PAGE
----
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The prostate is a small male organ weighing approximately 15 to 20 g located inferior to the bladder and surrounds the urethra. It produces fluid which contributes to ejaculate volume, but may also prevent infectious processes as this fluid has concentrated quantities of zinc.1 As men age, the prostate—under the influence of androgenic hormones—may begin to grow which increases risk for benign prostatic hyperplasia (BPH). BPH is the most common urological condition in aging men with histological evidence of its presence approaching 90% in octogenarians.2,3 Patients with BPH often have increased smooth muscle tissue in the prostate containing α1-adrenergic receptors resulting in vasoconstriction and subsequent narrowing of the urethral lumen. Patients may also have symptoms of physical obstruction, resulting from an enlarged prostate.

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Lower urinary tract symptoms (LUTS) suggestive of BPH are characterized as those associated with impaired bladder emptying or storage.4 Voiding symptoms are often found early in the disease course and include urinary hesitancy, weak urinary stream, and the sensation of incomplete bladder emptying. Storage symptoms include urinary frequency, nocturia, urinary urgency, and urge incontinence. These symptoms occur after several years of untreated BPH as the bladder smooth muscle hypertrophies and weakens.5 BPH can increase the risk of urinary tract infections, bladder stones secondary to urinary stasis, and renal impairment, thus adversely affecting quality of life.6 The most serious complication of BPH is acute urinary retention, which often requires immediate catheterization.

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Patients with LUTS should be referred to their physician as a detailed history and physical examination are necessary to exclude other possible etiologies, including other genitourinary tract disorders such as prostate cancer or urinary tract infections, neurological or endocrine disorders. A digital rectal examination (DRE) is necessary to determine prostate size and whether any nodules suggestive of malignancy are present.7 A urinalysis may also be done to exclude urinary tract infections or bladder stones. Pharmacists should be aware of several medication classes for potentially worsening LUTS, including medications with anticholinergic properties such as antihistamines, tricyclic antidepressants, and opiates. Furthermore, as prostate tissue contains α1-adrenergic receptors, α-agonists such as pseudoephedrine or other decongestants may exacerbate symptoms or attenuate therapy with α1-adrenergic antagonists.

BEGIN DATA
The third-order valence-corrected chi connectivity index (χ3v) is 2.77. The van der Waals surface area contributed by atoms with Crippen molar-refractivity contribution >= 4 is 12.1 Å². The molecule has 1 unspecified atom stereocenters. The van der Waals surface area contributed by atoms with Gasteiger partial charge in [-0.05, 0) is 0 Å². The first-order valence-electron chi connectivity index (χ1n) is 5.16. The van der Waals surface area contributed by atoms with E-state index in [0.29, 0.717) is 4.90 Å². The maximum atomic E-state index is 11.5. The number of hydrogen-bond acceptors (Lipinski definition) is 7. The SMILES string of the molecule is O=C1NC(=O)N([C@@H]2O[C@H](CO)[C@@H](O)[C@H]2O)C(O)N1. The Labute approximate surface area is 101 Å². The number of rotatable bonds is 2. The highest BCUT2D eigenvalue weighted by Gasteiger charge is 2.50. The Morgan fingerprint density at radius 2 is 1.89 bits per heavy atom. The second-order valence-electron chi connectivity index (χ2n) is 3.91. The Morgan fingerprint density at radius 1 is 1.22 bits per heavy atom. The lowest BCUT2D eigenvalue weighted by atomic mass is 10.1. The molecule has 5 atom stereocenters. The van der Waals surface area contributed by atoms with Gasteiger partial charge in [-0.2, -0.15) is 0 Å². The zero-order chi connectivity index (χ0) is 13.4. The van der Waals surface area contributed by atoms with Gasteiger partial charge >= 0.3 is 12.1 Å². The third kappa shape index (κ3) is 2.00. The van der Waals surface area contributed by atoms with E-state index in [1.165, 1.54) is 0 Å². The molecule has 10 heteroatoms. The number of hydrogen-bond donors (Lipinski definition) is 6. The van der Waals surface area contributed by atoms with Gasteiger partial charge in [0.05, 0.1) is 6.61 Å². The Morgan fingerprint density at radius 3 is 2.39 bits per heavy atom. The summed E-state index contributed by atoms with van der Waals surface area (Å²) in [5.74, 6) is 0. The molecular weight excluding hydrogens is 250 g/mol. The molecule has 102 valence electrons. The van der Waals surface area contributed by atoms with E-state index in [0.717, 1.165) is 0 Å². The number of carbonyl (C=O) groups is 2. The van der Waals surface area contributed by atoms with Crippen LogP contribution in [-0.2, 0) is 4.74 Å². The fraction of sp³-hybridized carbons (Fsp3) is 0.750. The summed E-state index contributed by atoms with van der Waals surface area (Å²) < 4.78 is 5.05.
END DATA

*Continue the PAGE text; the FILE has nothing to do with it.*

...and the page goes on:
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Appropriate treatment depends on multiple factors: LUTS severity, concurrent medical illness that affects hemodynamic stability, prostate size, and presence of BPH-related complications. The American Urological Association (AUA) has developed a scoring system to rate symptoms of BPH.7 Patients with mild BPH (AUA score of 0-7) may be candidates for watchful waiting if symptoms are not bothersome. This is a reasonable strategy as symptoms of BPH often wax and wane and therefore active treatment may not always be needed.8 If this strategy is used, patients should be monitored for any potential worsening of symptoms indicating the need for pharmacologic treatment.

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For patients with moderate to severe BPH (AUA score 8-35), α1-adrenergic antagonists are effective in ...

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